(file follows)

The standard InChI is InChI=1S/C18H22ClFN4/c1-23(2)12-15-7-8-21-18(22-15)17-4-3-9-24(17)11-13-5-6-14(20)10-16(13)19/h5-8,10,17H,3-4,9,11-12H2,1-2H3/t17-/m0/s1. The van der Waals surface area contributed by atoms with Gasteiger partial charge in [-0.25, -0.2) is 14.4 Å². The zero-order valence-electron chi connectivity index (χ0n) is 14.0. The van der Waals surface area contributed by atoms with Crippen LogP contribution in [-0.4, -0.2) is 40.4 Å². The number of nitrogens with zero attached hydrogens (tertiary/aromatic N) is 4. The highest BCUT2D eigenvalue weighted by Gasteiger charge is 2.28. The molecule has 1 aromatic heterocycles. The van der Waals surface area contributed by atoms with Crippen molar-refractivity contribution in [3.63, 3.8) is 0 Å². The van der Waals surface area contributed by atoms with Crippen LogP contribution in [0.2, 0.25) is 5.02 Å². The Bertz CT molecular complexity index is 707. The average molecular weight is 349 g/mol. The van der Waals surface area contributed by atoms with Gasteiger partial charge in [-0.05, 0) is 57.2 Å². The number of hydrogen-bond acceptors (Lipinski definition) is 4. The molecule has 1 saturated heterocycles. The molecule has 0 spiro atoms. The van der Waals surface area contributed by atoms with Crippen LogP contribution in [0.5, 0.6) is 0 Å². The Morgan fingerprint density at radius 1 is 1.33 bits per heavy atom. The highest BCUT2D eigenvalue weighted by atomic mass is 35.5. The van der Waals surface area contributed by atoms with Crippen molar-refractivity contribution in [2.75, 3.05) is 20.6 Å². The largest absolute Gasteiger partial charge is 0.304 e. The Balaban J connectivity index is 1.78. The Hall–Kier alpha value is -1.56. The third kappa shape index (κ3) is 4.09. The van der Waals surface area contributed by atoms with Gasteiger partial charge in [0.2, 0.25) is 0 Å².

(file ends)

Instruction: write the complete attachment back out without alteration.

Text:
The standard InChI is InChI=1S/C18H22ClFN4/c1-23(2)12-15-7-8-21-18(22-15)17-4-3-9-24(17)11-13-5-6-14(20)10-16(13)19/h5-8,10,17H,3-4,9,11-12H2,1-2H3/t17-/m0/s1. The van der Waals surface area contributed by atoms with Gasteiger partial charge in [-0.25, -0.2) is 14.4 Å². The zero-order valence-electron chi connectivity index (χ0n) is 14.0. The van der Waals surface area contributed by atoms with Crippen LogP contribution in [-0.4, -0.2) is 40.4 Å². The number of nitrogens with zero attached hydrogens (tertiary/aromatic N) is 4. The highest BCUT2D eigenvalue weighted by Gasteiger charge is 2.28. The molecule has 1 aromatic heterocycles. The van der Waals surface area contributed by atoms with Crippen molar-refractivity contribution in [3.63, 3.8) is 0 Å². The van der Waals surface area contributed by atoms with Crippen LogP contribution in [0.2, 0.25) is 5.02 Å². The Bertz CT molecular complexity index is 707. The average molecular weight is 349 g/mol. The van der Waals surface area contributed by atoms with Gasteiger partial charge in [-0.05, 0) is 57.2 Å². The number of hydrogen-bond acceptors (Lipinski definition) is 4. The molecule has 1 saturated heterocycles. The molecule has 0 spiro atoms. The van der Waals surface area contributed by atoms with Crippen LogP contribution in [0.5, 0.6) is 0 Å². The Morgan fingerprint density at radius 1 is 1.33 bits per heavy atom. The highest BCUT2D eigenvalue weighted by atomic mass is 35.5. The van der Waals surface area contributed by atoms with Crippen molar-refractivity contribution in [2.75, 3.05) is 20.6 Å². The largest absolute Gasteiger partial charge is 0.304 e. The Balaban J connectivity index is 1.78. The Hall–Kier alpha value is -1.56. The third kappa shape index (κ3) is 4.09. The van der Waals surface area contributed by atoms with Gasteiger partial charge in [0.2, 0.25) is 0 Å².